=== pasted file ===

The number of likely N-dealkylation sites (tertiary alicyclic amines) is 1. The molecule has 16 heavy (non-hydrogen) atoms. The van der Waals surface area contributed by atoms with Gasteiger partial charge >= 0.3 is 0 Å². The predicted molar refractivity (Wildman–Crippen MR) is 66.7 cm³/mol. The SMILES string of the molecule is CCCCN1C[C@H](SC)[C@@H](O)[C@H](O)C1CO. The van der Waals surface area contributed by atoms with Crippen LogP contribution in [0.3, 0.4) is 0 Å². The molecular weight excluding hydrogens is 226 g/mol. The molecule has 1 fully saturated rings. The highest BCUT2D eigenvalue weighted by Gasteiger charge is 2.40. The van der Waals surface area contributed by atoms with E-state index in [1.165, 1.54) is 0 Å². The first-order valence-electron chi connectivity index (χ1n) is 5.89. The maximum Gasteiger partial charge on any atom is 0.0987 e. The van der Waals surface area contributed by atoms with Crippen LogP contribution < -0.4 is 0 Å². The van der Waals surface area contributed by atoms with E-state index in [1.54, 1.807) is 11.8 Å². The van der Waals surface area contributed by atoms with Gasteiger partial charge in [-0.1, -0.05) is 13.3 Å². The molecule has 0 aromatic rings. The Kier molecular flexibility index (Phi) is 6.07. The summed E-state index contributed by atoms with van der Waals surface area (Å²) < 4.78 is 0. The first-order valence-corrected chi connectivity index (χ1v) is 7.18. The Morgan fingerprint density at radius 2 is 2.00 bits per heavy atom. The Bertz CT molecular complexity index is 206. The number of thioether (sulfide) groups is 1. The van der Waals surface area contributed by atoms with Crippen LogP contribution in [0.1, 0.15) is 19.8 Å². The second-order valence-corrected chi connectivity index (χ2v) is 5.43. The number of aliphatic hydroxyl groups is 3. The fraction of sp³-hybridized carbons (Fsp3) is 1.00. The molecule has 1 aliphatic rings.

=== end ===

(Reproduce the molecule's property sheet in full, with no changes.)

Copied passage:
The number of likely N-dealkylation sites (tertiary alicyclic amines) is 1. The molecule has 16 heavy (non-hydrogen) atoms. The van der Waals surface area contributed by atoms with Gasteiger partial charge >= 0.3 is 0 Å². The predicted molar refractivity (Wildman–Crippen MR) is 66.7 cm³/mol. The SMILES string of the molecule is CCCCN1C[C@H](SC)[C@@H](O)[C@H](O)C1CO. The van der Waals surface area contributed by atoms with Crippen LogP contribution in [0.3, 0.4) is 0 Å². The molecular weight excluding hydrogens is 226 g/mol. The molecule has 1 fully saturated rings. The highest BCUT2D eigenvalue weighted by Gasteiger charge is 2.40. The van der Waals surface area contributed by atoms with E-state index in [1.165, 1.54) is 0 Å². The first-order valence-electron chi connectivity index (χ1n) is 5.89. The maximum Gasteiger partial charge on any atom is 0.0987 e. The van der Waals surface area contributed by atoms with Crippen LogP contribution < -0.4 is 0 Å². The van der Waals surface area contributed by atoms with E-state index in [1.54, 1.807) is 11.8 Å². The van der Waals surface area contributed by atoms with Gasteiger partial charge in [-0.1, -0.05) is 13.3 Å². The molecule has 0 aromatic rings. The Kier molecular flexibility index (Phi) is 6.07. The summed E-state index contributed by atoms with van der Waals surface area (Å²) < 4.78 is 0. The first-order valence-corrected chi connectivity index (χ1v) is 7.18. The Morgan fingerprint density at radius 2 is 2.00 bits per heavy atom. The Bertz CT molecular complexity index is 206. The number of thioether (sulfide) groups is 1. The van der Waals surface area contributed by atoms with Crippen LogP contribution in [0.1, 0.15) is 19.8 Å². The second-order valence-corrected chi connectivity index (χ2v) is 5.43. The number of aliphatic hydroxyl groups is 3. The fraction of sp³-hybridized carbons (Fsp3) is 1.00. The molecule has 1 aliphatic rings.